“Social networking isn’t about you — it’s about your online community of friends, fans, followers and connecting with them so that when they have a need for insurance, they remember they have an agent friend on the social web that specializes in that,” he adds.

Compliance, compliance, compliance

It’s important to remember that social media platforms are considered a medium of communication, and regulations may apply. Obviously, proprietary or confidential information should not be discussed, referred to or disseminated on social media sites.

In 2011 the National Association of Insurance Commissioners’ Social Media Working Group released the white paper called The Use of Social Media in Insurance, which says the responsibility lies “with each insurer, agency and producer to determine whether a particular vendor, technology, system or program provides the appropriate privacy, retention and retrieval functions necessary to comply with various state statutes and rules.”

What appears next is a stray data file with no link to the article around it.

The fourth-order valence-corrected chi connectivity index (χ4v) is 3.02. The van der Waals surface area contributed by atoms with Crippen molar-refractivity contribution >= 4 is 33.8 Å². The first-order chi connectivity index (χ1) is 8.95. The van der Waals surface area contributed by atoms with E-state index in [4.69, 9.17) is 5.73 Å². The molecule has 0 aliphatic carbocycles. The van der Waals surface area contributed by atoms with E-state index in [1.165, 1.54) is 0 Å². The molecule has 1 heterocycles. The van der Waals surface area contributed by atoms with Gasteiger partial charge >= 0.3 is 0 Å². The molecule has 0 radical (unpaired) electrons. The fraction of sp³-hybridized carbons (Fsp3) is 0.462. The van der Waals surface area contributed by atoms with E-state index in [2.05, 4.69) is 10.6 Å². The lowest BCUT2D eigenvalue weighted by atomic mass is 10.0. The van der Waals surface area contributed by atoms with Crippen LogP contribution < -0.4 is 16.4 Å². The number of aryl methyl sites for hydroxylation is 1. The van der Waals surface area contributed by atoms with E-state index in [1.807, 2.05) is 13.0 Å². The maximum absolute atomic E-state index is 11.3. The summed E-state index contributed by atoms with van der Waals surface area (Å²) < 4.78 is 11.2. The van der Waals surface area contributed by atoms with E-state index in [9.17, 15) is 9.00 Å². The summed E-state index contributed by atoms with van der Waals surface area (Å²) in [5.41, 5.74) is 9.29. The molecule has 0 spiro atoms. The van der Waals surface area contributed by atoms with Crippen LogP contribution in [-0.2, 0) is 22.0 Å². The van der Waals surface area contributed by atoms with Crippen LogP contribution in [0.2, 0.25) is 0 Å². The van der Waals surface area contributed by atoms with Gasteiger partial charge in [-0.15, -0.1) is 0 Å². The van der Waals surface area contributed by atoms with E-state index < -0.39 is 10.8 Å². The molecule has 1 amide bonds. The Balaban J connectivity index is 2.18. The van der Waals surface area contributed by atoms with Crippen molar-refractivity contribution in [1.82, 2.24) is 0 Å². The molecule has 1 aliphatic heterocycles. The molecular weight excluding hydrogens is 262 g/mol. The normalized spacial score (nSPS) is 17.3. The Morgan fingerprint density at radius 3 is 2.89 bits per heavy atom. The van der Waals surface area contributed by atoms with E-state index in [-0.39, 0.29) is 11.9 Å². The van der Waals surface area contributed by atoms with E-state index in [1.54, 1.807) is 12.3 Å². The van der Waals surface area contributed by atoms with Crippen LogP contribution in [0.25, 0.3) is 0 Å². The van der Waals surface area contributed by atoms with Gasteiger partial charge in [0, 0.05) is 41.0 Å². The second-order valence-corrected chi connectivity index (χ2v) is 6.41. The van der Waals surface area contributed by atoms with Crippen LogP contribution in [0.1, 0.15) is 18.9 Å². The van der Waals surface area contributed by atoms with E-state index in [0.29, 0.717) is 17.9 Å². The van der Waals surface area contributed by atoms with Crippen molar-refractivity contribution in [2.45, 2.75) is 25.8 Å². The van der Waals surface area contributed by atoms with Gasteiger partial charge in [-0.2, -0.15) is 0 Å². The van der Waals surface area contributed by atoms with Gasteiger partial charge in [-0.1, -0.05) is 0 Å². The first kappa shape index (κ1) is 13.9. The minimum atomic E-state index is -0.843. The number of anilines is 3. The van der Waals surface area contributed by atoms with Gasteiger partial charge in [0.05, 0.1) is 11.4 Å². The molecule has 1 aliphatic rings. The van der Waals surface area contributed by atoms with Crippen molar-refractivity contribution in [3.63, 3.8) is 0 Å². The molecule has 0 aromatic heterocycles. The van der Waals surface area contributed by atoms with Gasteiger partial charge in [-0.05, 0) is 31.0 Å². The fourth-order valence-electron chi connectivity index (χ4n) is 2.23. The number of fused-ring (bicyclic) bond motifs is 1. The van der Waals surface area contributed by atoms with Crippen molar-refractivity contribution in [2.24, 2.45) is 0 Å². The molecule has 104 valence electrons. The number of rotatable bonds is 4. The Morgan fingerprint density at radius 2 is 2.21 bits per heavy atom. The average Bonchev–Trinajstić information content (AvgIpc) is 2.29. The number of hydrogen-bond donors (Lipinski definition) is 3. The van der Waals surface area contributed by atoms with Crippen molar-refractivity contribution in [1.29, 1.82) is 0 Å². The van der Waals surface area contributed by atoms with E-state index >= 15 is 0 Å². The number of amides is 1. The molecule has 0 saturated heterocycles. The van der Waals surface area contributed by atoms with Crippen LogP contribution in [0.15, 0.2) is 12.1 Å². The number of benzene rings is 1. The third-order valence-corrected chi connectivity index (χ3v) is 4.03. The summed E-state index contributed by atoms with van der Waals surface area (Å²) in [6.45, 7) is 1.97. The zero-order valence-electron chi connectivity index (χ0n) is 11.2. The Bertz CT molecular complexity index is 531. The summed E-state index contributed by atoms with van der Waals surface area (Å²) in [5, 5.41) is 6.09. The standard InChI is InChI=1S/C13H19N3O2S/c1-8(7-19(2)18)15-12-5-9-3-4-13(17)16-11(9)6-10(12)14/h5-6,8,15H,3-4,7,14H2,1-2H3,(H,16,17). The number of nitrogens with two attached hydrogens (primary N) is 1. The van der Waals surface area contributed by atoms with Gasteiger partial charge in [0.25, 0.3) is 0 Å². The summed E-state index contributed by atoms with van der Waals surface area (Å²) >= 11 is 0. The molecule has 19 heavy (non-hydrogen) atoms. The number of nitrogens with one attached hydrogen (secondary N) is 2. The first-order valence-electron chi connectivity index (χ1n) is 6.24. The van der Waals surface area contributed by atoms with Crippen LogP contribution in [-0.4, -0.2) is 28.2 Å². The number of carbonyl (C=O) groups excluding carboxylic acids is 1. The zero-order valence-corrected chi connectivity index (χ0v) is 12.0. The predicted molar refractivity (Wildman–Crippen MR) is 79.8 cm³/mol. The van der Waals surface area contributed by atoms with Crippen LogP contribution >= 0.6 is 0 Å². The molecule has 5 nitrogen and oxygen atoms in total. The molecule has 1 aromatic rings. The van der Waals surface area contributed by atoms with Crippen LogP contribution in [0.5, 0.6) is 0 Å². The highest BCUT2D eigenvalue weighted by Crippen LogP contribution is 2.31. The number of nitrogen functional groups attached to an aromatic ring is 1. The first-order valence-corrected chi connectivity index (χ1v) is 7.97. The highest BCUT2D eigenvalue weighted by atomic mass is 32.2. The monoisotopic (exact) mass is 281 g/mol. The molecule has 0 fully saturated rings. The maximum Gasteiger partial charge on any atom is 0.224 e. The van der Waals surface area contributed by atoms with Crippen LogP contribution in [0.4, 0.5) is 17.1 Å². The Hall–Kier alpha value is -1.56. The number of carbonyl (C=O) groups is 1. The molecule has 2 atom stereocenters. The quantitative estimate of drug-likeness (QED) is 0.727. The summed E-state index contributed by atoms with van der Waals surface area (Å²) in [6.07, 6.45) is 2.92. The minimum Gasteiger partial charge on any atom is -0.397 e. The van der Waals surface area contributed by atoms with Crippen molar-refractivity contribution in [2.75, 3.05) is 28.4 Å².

The Federal Trade Commission has also provided regulations regarding disclosure and transparency of sponsored content on social media sites. It should be part of an agency’s larger social media strategy to know what’s within its legal obligation to disclose in social media, as well as what state and federal regulations may apply to its social media use.

An agency’s social media strategy should also create a content management plan to include how content will be monitored, who will be assigned and/or allowed to post content, how to respond to positive/negative conversations and whether social media can be used within the agency for professional or personal use, or both.

An agency’s social media strategy should also assign social media responsibilities, develop policies and procedures for social media use, and establish social media objectives and how to measure those objectives.

Register or login for access to this item and much more

All Employee Benefit Adviser content is archived after seven days.

Community members receive:
  • All recent and archived articles
  • Conference offers and updates
  • A full menu of enewsletter options
  • Web seminars, white papers, ebooks

Don't have an account? Register for Free Unlimited Access